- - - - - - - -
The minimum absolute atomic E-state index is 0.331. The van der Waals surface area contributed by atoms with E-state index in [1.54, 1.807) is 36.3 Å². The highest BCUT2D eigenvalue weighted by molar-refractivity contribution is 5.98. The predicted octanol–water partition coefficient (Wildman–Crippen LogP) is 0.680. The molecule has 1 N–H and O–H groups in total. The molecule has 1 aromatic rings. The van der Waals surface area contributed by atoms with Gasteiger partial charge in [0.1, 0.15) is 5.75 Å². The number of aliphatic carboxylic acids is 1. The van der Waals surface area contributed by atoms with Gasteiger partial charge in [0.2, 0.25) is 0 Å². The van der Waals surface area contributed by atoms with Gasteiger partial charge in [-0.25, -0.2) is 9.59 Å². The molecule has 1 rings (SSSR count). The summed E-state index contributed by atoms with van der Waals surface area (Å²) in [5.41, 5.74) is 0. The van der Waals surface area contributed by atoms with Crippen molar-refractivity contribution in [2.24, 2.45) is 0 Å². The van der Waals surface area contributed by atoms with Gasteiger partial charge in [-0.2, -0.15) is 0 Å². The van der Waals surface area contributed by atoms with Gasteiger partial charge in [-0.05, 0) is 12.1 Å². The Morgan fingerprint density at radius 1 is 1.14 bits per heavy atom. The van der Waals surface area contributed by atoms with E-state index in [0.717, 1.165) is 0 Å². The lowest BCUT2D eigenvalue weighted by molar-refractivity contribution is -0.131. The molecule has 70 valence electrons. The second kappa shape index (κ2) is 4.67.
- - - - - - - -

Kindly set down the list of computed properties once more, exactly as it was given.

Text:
The minimum absolute atomic E-state index is 0.331. The van der Waals surface area contributed by atoms with E-state index in [1.54, 1.807) is 36.3 Å². The highest BCUT2D eigenvalue weighted by molar-refractivity contribution is 5.98. The predicted octanol–water partition coefficient (Wildman–Crippen LogP) is 0.680. The molecule has 1 N–H and O–H groups in total. The molecule has 1 aromatic rings. The van der Waals surface area contributed by atoms with Gasteiger partial charge in [0.1, 0.15) is 5.75 Å². The number of aliphatic carboxylic acids is 1. The van der Waals surface area contributed by atoms with Gasteiger partial charge in [0.2, 0.25) is 0 Å². The van der Waals surface area contributed by atoms with Gasteiger partial charge in [-0.25, -0.2) is 9.59 Å². The molecule has 1 rings (SSSR count). The summed E-state index contributed by atoms with van der Waals surface area (Å²) in [5.41, 5.74) is 0. The van der Waals surface area contributed by atoms with Crippen molar-refractivity contribution in [2.24, 2.45) is 0 Å². The van der Waals surface area contributed by atoms with Gasteiger partial charge in [-0.2, -0.15) is 0 Å². The van der Waals surface area contributed by atoms with Gasteiger partial charge in [-0.05, 0) is 12.1 Å². The Morgan fingerprint density at radius 1 is 1.14 bits per heavy atom. The van der Waals surface area contributed by atoms with E-state index in [0.717, 1.165) is 0 Å². The lowest BCUT2D eigenvalue weighted by molar-refractivity contribution is -0.131. The molecule has 70 valence electrons. The second kappa shape index (κ2) is 4.67.